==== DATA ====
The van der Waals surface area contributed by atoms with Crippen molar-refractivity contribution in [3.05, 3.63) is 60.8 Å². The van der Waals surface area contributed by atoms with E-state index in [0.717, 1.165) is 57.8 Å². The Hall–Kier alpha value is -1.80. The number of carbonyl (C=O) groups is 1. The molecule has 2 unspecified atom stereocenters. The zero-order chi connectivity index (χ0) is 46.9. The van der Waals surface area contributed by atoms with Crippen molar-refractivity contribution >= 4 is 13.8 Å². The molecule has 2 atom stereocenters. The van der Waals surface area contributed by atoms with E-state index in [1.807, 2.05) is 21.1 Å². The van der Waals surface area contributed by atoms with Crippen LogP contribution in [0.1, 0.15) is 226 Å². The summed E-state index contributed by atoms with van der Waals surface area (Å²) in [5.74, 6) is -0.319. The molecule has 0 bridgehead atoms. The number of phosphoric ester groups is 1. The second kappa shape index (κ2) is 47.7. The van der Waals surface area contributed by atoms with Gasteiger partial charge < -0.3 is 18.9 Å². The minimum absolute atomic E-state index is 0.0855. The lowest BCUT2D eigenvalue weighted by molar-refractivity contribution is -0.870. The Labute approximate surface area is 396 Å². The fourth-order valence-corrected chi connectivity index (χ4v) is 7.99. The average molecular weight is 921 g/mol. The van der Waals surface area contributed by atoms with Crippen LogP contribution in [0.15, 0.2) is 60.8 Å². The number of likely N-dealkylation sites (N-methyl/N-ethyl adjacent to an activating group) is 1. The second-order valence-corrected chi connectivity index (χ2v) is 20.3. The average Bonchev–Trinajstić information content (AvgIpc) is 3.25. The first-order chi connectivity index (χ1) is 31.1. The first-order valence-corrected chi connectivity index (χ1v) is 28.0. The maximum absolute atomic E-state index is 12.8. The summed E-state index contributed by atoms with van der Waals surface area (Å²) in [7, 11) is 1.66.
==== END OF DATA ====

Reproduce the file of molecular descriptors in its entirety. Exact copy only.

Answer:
The van der Waals surface area contributed by atoms with Crippen molar-refractivity contribution in [3.05, 3.63) is 60.8 Å². The van der Waals surface area contributed by atoms with E-state index in [0.717, 1.165) is 57.8 Å². The Hall–Kier alpha value is -1.80. The number of carbonyl (C=O) groups is 1. The molecule has 2 unspecified atom stereocenters. The zero-order chi connectivity index (χ0) is 46.9. The van der Waals surface area contributed by atoms with Crippen molar-refractivity contribution >= 4 is 13.8 Å². The molecule has 2 atom stereocenters. The van der Waals surface area contributed by atoms with E-state index in [1.807, 2.05) is 21.1 Å². The van der Waals surface area contributed by atoms with Crippen LogP contribution in [0.1, 0.15) is 226 Å². The summed E-state index contributed by atoms with van der Waals surface area (Å²) in [5.74, 6) is -0.319. The molecule has 0 bridgehead atoms. The number of phosphoric ester groups is 1. The second kappa shape index (κ2) is 47.7. The van der Waals surface area contributed by atoms with Gasteiger partial charge < -0.3 is 18.9 Å². The minimum absolute atomic E-state index is 0.0855. The lowest BCUT2D eigenvalue weighted by molar-refractivity contribution is -0.870. The Labute approximate surface area is 396 Å². The fourth-order valence-corrected chi connectivity index (χ4v) is 7.99. The average molecular weight is 921 g/mol. The van der Waals surface area contributed by atoms with Crippen LogP contribution in [0.15, 0.2) is 60.8 Å². The number of likely N-dealkylation sites (N-methyl/N-ethyl adjacent to an activating group) is 1. The second-order valence-corrected chi connectivity index (χ2v) is 20.3. The average Bonchev–Trinajstić information content (AvgIpc) is 3.25. The first-order chi connectivity index (χ1) is 31.1. The first-order valence-corrected chi connectivity index (χ1v) is 28.0. The maximum absolute atomic E-state index is 12.8. The summed E-state index contributed by atoms with van der Waals surface area (Å²) in [7, 11) is 1.66.